You need to discuss these excellent questions with a well qualified Workers' Compensation Lawyer from AVVO or elsewhere. We would all be happy to provide a free consultation.
Jordan Margolis, President
The Margolis Firm PC
55 W. Monroe, Suite 3555
Chicago, Illinois 60603
When An Accident Changes Your Life, We Pursue Justice For You
Legal Disclaimer: If this information has been helpful, please indicate by clicking the thumbs-up icon below. Mr. Margolis is licensed to practice law in Illinois. The response herein is not legal advice and does not create an attorney/client relationship. The response is in the form of legal education and is intended to provide general information about the matter within the question. You may contact the writer with these links: email@example.com http://www.themargolisfirm.com When an accident changes your life, we pursue justice for you.
Pay no attention to this impairment rating nonsense. Your case is still valuable and, while you may understand more medical than many claimants, you do not understand workers' comp like we attorneys do. Trust me, no one wants to understand comp as it is arcane. Don't go this alone.
I think a competent attorney could put some money in your pocket that is due you no matter that you've returned to work. That is irrelevant. Many factors determine value on a comp case, including your job, age, injury, rate of pay, and treatment.
Fees are limited to 20% and consults are free.
Stephen L. Hoffman
Law Office of Stephen L. Hoffman LLC
This answer posted on Avvo is for informational and educational purposes only. There is no attorney-client relationship created or formed and you should not rely on this as legal advice. The suggestion is made that if you wish to protect your rights, you consult with an attorney immediately.
In most instances surgery will result in an impairment do to it being invasive in nature. Best to retain an attorney who can guide your car to a proper resolution. Medical can be kept open through a hearing.
Attorney at Law
3250 N. Arlington Heights Rd, Suite 102
Arlington Heights, Illinois 60004
This information should not be construed as legal advice on any subject matter. It is not intended to solicit clients and does not constitute any type of transaction. Michael Lebovitz expressly disclaims all liability with respect to actions taken or not taken based on the information provided. No attorney-client relationship exists without a signed Attorney Client Agreement.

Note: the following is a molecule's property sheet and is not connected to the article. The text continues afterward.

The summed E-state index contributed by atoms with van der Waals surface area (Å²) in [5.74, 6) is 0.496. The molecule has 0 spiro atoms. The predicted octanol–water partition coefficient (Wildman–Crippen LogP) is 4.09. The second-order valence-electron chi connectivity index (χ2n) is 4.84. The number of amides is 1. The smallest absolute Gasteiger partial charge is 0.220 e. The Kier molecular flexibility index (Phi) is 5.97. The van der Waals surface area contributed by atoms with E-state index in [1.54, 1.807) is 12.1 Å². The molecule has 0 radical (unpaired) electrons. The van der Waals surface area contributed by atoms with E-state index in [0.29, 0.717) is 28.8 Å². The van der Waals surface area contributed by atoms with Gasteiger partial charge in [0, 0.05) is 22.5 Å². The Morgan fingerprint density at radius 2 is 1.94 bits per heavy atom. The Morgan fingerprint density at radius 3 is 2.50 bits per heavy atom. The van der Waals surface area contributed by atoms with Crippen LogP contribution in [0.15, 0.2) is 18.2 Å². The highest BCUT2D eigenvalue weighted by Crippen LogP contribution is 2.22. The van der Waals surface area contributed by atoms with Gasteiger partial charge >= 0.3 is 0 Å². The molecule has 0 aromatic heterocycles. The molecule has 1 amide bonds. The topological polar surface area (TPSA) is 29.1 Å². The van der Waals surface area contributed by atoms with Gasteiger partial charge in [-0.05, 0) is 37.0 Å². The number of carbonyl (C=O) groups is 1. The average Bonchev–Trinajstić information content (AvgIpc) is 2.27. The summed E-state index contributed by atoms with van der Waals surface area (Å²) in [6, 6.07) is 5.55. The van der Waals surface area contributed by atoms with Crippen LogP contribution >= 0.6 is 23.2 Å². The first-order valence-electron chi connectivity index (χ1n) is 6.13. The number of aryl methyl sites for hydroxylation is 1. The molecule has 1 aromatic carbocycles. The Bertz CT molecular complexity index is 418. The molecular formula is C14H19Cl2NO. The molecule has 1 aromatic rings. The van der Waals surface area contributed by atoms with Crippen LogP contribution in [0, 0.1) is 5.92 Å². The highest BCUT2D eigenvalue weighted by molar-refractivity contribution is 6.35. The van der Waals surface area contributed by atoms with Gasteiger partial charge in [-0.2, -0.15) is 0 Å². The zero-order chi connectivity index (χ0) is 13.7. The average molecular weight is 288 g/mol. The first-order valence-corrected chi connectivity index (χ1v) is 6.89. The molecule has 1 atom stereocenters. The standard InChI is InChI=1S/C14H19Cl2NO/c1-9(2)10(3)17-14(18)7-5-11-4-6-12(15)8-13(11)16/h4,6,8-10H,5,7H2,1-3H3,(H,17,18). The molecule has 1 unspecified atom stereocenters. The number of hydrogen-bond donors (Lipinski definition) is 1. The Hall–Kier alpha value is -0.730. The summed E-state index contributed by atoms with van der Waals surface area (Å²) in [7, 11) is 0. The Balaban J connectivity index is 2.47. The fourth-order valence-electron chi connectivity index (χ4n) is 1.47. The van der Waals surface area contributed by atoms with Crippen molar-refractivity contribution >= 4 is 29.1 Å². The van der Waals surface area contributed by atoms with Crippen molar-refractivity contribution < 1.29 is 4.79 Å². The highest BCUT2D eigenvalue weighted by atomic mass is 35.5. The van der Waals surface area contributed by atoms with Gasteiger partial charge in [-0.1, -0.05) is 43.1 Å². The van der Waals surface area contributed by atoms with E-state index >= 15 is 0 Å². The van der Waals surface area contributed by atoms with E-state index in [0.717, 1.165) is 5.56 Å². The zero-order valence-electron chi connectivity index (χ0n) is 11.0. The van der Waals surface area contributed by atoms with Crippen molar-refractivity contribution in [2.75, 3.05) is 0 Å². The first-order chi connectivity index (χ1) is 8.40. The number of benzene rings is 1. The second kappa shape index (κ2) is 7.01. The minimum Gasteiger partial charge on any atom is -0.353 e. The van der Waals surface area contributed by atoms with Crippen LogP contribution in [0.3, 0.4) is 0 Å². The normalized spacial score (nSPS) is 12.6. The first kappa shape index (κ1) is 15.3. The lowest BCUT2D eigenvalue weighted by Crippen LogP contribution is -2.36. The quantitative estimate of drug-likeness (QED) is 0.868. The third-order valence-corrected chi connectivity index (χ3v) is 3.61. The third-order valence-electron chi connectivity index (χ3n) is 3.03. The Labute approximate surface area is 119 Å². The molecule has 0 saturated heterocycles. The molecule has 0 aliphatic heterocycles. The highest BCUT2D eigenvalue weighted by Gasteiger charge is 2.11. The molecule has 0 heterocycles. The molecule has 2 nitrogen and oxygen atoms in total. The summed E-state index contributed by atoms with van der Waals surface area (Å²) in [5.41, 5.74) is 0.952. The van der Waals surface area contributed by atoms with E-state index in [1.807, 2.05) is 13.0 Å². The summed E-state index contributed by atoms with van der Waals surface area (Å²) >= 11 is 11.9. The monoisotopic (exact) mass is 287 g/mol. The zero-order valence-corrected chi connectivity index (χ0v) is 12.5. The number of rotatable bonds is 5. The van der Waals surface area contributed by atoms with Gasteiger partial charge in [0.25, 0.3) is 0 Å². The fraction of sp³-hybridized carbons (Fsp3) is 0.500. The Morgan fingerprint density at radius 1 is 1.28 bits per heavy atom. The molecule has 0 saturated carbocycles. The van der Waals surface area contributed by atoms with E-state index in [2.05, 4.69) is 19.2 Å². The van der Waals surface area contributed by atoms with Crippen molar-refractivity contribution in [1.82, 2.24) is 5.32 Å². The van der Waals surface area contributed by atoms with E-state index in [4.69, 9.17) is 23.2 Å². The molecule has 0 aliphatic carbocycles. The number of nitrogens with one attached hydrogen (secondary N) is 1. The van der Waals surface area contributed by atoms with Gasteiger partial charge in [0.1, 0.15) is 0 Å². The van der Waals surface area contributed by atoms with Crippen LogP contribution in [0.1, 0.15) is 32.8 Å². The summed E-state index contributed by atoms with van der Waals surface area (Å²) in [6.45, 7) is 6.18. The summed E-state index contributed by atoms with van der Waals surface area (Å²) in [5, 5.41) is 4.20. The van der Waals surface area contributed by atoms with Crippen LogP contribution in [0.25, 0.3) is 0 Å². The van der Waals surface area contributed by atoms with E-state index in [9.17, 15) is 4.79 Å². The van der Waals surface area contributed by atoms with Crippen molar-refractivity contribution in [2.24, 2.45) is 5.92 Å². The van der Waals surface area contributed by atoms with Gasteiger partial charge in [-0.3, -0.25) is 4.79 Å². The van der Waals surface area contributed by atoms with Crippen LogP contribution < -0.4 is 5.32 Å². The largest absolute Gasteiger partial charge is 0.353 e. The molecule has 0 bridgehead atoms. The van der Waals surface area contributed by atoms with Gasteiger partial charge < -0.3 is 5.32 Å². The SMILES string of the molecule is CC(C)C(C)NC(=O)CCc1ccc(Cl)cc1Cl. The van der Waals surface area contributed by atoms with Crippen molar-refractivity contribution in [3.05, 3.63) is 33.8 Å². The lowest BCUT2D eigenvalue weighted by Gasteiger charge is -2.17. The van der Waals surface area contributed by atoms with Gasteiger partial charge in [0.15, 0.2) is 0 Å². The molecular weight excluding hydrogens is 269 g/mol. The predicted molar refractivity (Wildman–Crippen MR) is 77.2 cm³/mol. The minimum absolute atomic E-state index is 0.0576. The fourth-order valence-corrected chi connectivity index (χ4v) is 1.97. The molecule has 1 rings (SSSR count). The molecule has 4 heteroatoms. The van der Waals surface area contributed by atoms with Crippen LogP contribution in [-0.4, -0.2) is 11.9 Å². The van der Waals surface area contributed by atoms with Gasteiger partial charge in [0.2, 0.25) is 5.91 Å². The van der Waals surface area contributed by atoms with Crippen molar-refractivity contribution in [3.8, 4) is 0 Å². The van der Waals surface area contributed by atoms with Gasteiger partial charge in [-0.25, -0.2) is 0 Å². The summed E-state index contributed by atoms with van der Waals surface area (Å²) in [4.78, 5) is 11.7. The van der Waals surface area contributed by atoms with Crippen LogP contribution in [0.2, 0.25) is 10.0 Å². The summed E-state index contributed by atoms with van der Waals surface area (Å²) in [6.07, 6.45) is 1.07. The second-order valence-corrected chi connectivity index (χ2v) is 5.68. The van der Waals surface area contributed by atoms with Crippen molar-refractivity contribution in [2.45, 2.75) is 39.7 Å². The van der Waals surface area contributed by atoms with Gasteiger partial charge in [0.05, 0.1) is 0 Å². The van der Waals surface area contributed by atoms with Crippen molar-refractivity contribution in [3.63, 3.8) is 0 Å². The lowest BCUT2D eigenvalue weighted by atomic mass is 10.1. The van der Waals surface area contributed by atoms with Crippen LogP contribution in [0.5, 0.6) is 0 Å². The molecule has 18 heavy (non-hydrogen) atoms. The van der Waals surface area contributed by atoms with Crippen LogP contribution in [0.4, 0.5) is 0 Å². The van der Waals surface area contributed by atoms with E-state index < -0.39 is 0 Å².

I have found that many orthopedic doctors will opine that after their procedures, the patient will return to work with little or no disability. While that is the desired result, it is not always the case. Unfortunately, I have had many cases where a disability exists after surgery. Each client and each case must stand on its own depending on your unique set of facts.
MMI, or maximum medical improvement, is that status that the patient receives from his or her doctor when the condition stabilizes to its fullest extent. It does NOT mean that there is no disability. The eventual impairment rating does NOT equal disability. The concept of disability in workers' compensation law concerns itself with how the injured employee's condition affects his or her function at work. It looks into loss of job function, the need for future medical care, the need for future vocational re-training and a whole host of other items.
The 0% impairment rating that your mention is from the AMA Guides to Impairment ratings which is but one factor in the eventual calculation of your disability. Regardless of the AMA rating (if one is given), there may very well be permanant partial disability (PPD).
At the end of your treatment and after you return to work for a period of time your permanancy can be assessed. As attorneys, we gather all of your medical records, set a meeting to go over the records with you and discuss our settlement plan.
Feel free to contact my office if you wish to ask additional questions.
Marc B. Stookal